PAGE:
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Re: analyzing query results

From: "Lonni J Friedman" <netllama(at)gmail(dot)com>
To: "Tom Lane" <tgl(at)sss(dot)pgh(dot)pa(dot)us>
Cc: pgsql-novice(at)postgresql(dot)org
Subject: Re: analyzing query results
Date: 2007-08-13 20:02:15
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Lists: pgsql-novice
On 8/10/07, Tom Lane <tgl(at)sss(dot)pgh(dot)pa(dot)us> wrote:
> "Lonni J Friedman" <netllama(at)gmail(dot)com> writes:
> > select subtest,os,arch,info FROM ${table} WHERE (SELECT now() -
> > interval '24 hours' < date_created::timestamp)='t' AND
> > current_status='FAILED' ;
> > My problem is that I can't think of a non-trivial way to adjust the
> > SQL query so that it will only capture the last time the subtest ran,
> > in the event that it ran multiple times during a 24 hour window.
> If you don't mind using a nonstandard feature, DISTINCT ON will probably
> help you solve this.  This example looks pretty close to being the same
> as the "get the latest weather reports" example that you'll find in the
> PG reference page for SELECT.

Here's some example data that illustrates the problem i'm having:

 id |        date_created        |
cudacode                                |             current_status
13 | 2007-08-13 11:00:18.782425 |
 14 | 2007-08-13 11:00:39.917609 |
 15 | 2007-08-13 11:46:09.770971 |

In the above data, id 13 & 14 are two iterations of the same subtest
(they have the same cudacode), yet the first has a current_status of
FAILED, and the second is PASSED.  What I want is a query that will
detect this and return nothing because the later row (per the
date_created field) has PASSED, since all I care about is when the
last iteration has FAILED.  id 15 has a different cudacode, and
therefore should be returned from the query as well.  In other words,
I'd like to see the content of row 15 returned, since its the only one
that meets my criteria.

Or as a starting point, just get rows 14 & 15 returned, since 14 & 15
are the newest unique instances of cudacode, and then I can check the
current_status in those as a secondary query.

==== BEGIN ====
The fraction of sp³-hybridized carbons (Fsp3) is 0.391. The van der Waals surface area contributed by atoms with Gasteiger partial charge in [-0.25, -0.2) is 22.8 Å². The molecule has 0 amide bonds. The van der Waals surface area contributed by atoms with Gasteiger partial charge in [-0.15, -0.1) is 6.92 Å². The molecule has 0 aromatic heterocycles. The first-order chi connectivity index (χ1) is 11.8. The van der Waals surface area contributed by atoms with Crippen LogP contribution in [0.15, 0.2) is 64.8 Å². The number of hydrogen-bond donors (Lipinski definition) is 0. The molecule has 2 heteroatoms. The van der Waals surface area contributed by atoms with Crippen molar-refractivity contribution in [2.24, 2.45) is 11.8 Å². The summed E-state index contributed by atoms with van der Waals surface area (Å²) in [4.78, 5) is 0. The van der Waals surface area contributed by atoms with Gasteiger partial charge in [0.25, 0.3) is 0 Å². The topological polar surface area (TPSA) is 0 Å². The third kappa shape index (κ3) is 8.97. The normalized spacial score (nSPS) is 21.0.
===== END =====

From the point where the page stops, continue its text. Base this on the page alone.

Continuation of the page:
I tried to call DISTINCT ON, with the following query:

SELECT DISTINCT ON(date_created, cudacode) id,current_status FROM
cudaapps WHERE (SELECT now() - interval '24 hours' <
date_created::timestamp)='t' ORDER BY date_created;

but that is returning id 13, 14 & 15.  If I strip out the date_created
in the DISTINCT ON and ORDER BY sections:

SELECT DISTINCT ON(cudacode) id,current_status FROM cudaapps WHERE
(SELECT now() - interval '24 hours' < date_created::timestamp)='t' ;

then I get id 13 & 15 all over again, rather than 14 & 15.

I'm guessing that I'm missing something really obvious here, but I
can't quite figure out what.

> BTW, why are you writing the timestamp filter condition in such a
> bizarre way?  I'd expect to see that query written as
> select subtest,os,arch,info FROM ${table}
>  (now() - interval '24 hours') < date_created
>  AND current_status='FAILED' ;
> which would have a fighting chance of using an index on date_created.
> The useless sub-SELECT not only eliminates any chance of using an index,
> but incurs a fair amount of extra runtime overhead.

I'm doing this because date_created is of type char(20) rather than a
normal/expected date datatype.  I know, its dumb.

In response to


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Next:From: Howard EglowsteinDate: 2007-08-13 20:41:59
Subject: More of a SQL question, I guess.
Previous:From: Lonni J FriedmanDate: 2007-08-13 19:49:49
Subject: Re: analyzing query results

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